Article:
“Our suppliers would have to start producing one-third more during the next nine months. They are already at maximum production capacity owing to our ramp-up,” he explained. More than 10,000 original aircraft parts originate in the UK and move between some 100 sites in the UK and EU-27 around 5,000 and 10,000 times during the production cycle of an aircraft. Airbus has more than 4,000 suppliers in the country. Every week of unrecoverable delay would lead to up to €1 billion weekly loss of turnover, Airbus’ Brexit risk assessment revealed.
Rolls-Royce has given up waiting for political consensus and started the process to move its Design Organization Approval (DOA) for large engines out of the UK, to its business jet facility in Dahlewitz, near Berlin. The move has been done in consultation with the UK government and is “a precautionary and technical action” to insulate against a hard Brexit, a spokesman for Rolls-Royce said. “We are not confident the UK CAA will be able to re-establish the required certification capabilities on day one of a hard Brexit,” he said, noting the action can be rolled back when a binding Brexit transition deal covering EASA is completed.
“Prudent companies are preparing for a hard Brexit. I do not see how, with the amount of capital tied up in the industry, you could choose not to prepare for a disorderly Brexit,” noted Samuel Engel, senior v-p of aviation at global consulting services company ICF. He sees the EC’s stakeholders notice on EASA as a negotiating position—“a little thing to say, hey we have some power,” Engel said—and does not expect that the UK CAA’s regulatory framework, in case they will be forced to recreate their own, will be very dissimilar to EASA’s. Much of EASA’s work and standards are driven by the UK CAA, he said.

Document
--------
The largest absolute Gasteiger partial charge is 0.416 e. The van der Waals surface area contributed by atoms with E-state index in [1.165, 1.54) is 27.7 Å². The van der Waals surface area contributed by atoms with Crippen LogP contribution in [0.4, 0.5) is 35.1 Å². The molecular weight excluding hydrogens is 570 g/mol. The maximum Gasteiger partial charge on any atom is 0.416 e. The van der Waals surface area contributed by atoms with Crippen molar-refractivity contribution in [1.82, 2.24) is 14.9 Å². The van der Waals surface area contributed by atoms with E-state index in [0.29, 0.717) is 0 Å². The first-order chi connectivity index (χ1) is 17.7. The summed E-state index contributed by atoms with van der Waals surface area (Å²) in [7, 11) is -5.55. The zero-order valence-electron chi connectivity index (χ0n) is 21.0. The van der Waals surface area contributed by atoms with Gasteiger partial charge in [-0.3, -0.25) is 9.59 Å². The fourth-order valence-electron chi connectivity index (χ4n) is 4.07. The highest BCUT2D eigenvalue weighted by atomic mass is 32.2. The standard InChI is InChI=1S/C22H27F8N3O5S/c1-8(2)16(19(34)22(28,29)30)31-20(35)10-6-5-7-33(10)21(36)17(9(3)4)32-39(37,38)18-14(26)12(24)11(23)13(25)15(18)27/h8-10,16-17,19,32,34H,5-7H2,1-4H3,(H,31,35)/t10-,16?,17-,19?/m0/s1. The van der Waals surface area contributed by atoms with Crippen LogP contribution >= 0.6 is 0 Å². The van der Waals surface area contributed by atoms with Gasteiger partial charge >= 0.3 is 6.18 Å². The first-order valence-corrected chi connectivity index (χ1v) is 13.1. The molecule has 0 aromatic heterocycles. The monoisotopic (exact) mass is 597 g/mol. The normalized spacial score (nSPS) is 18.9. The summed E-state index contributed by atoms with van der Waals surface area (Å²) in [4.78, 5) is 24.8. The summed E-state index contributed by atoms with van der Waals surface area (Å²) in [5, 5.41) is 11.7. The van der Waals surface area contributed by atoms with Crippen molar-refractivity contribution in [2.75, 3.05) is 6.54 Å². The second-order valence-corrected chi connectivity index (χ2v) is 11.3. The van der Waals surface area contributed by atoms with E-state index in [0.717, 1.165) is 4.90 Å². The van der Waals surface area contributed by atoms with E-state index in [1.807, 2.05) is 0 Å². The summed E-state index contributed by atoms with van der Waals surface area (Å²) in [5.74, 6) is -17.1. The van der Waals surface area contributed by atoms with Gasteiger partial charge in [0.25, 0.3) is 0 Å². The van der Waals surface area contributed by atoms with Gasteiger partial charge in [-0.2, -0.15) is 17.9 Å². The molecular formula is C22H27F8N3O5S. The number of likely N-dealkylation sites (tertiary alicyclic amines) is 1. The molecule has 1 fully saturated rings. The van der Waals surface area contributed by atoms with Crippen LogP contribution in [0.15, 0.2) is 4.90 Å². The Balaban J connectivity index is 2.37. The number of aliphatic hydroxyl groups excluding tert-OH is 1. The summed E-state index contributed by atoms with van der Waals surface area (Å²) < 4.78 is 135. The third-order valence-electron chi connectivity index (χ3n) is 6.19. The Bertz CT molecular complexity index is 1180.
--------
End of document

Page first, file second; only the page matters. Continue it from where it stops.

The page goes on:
Having to comply with a new UK-based aviation safety rulebook will create a new administrative burden and raise costs for aerospace companies and airlines, but “I do not see it as a qualitatively different challenge. It will be a new regime, but a familiar one,” according to Engel. Besides, he added, “these are global companies and are used to operate in multiple jurisdictions.”
The industry, however, loathes multiple regulatory regimes that add complexity and doubts the UK will be able to take over EASA’s tasks. “The expertise that existed within the CAA has long since gone, and much of it is used at European level,” said International Airlines Group CEO Willie Walsh. According to ADS, it would take five to 10 years for the country’s civil aviation authority to rebuild the necessary certification capability to take over from EASA.
The UK CAA has always maintained that UK non-participation in EASA is not a viable option, but the agency now seems to be preparing for a hard Brexit—even despite PM May proposing a soft Brexit. “Our preparatory work includes adjusting existing systems so that they could continue to work in exactly the same way as now, but with the UK government and the CAA fulfilling regulatory functions independently of the EU,” the CAA said on its website. This includes creating the capability required for the UK to fulfill state of design responsibilities independently of EASA.